Unpaid taxes last year totaled $52.4 million. The value of delinquent payments was projected to nearly double to $97.5 million this year, said the report Planting The Seeds For Competition.
Parliament on legalizing marijuana in 2018 taxed it at $1 per gram plus GST. “With the average price per gram for dried cannabis falling since legalization, excise duties now take up a more significant portion of cannabis producers’ revenues,” up to 30 percent or more, wrote the Competition Bureau
Predictions of if and when Canada will slip into a recession are as precarious as predicting the weather (although forecasters of the latter seem to have improved of late).
A recession is “a significant, widespread, and prolonged downturn in economic activity. A common rule of thumb is that two consecutive quarters of negative gross domestic product (GDP) growth mean recession.”
The Canadian Taxpayers Federation (CTF) says Alberta’s debt is the elephant in the room.
The Alberta Director for the Canadian Taxpayers Federation Kris Sims recalled the Simpsons episode where the peanut factory manager is vindicated for his repeated safety drills when Stampy storms through the door? What’s Alberta’s debt situation?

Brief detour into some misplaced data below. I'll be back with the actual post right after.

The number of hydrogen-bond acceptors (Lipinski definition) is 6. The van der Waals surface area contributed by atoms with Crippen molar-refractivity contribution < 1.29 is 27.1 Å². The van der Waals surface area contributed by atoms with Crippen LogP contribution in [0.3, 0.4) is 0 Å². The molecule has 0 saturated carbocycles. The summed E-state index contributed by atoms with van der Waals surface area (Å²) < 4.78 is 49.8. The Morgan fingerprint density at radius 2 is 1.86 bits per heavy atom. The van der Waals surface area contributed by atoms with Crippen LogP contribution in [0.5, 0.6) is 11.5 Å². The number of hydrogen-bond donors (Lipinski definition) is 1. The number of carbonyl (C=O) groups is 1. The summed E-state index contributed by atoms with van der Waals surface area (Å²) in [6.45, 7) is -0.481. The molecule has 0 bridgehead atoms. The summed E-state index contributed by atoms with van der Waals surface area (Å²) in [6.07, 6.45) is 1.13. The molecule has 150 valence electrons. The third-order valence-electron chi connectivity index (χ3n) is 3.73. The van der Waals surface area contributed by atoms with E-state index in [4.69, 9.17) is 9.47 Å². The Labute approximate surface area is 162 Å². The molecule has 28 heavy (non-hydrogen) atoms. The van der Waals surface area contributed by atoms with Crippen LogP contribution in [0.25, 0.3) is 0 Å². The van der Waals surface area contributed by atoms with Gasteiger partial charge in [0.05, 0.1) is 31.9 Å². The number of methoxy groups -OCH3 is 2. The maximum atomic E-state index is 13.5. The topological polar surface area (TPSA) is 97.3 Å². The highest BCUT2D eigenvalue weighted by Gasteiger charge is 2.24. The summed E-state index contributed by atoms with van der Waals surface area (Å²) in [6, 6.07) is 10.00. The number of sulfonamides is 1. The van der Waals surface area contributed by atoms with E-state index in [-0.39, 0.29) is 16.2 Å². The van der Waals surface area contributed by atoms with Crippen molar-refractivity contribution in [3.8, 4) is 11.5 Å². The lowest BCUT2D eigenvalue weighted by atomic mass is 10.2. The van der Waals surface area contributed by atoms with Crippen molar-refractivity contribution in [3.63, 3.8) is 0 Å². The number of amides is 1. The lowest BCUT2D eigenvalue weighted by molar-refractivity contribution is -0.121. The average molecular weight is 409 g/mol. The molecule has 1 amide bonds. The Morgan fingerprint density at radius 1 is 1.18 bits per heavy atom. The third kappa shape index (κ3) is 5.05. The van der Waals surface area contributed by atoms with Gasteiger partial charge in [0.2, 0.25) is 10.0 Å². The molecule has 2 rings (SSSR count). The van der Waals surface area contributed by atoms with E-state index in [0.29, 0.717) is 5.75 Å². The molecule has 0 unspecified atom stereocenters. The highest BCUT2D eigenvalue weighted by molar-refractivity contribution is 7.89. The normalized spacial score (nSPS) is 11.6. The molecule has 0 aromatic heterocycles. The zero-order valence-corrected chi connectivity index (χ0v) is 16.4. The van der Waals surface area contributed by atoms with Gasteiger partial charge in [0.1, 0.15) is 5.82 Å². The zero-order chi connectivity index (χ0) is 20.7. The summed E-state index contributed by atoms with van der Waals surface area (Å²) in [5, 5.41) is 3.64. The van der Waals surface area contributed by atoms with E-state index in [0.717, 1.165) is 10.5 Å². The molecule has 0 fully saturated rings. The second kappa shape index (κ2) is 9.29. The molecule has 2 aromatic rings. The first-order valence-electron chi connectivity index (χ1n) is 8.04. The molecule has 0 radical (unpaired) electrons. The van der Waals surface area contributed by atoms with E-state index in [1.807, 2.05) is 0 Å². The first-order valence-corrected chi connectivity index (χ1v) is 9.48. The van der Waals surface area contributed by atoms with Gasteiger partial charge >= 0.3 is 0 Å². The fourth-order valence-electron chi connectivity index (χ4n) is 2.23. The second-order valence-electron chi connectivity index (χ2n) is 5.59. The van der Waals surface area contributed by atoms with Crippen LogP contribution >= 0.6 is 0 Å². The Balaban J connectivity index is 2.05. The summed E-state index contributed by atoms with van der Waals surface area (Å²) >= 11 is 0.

“The United Conservative government posted a $10.3-billion surplus in this February’s budget,” said Sims
“Alberta is still about $79 billion in debt. That costs us about $2.8 billion in annual interest charges.”
The Canadian Taxpayers Federation (CTF) is happy that the Mission Cultural Fund has been cancelled. This fund, part of Global Affairs, used taxpayers’ money wastefully, such as on a sex toy show in Germany and a photography exhibit for a rock star.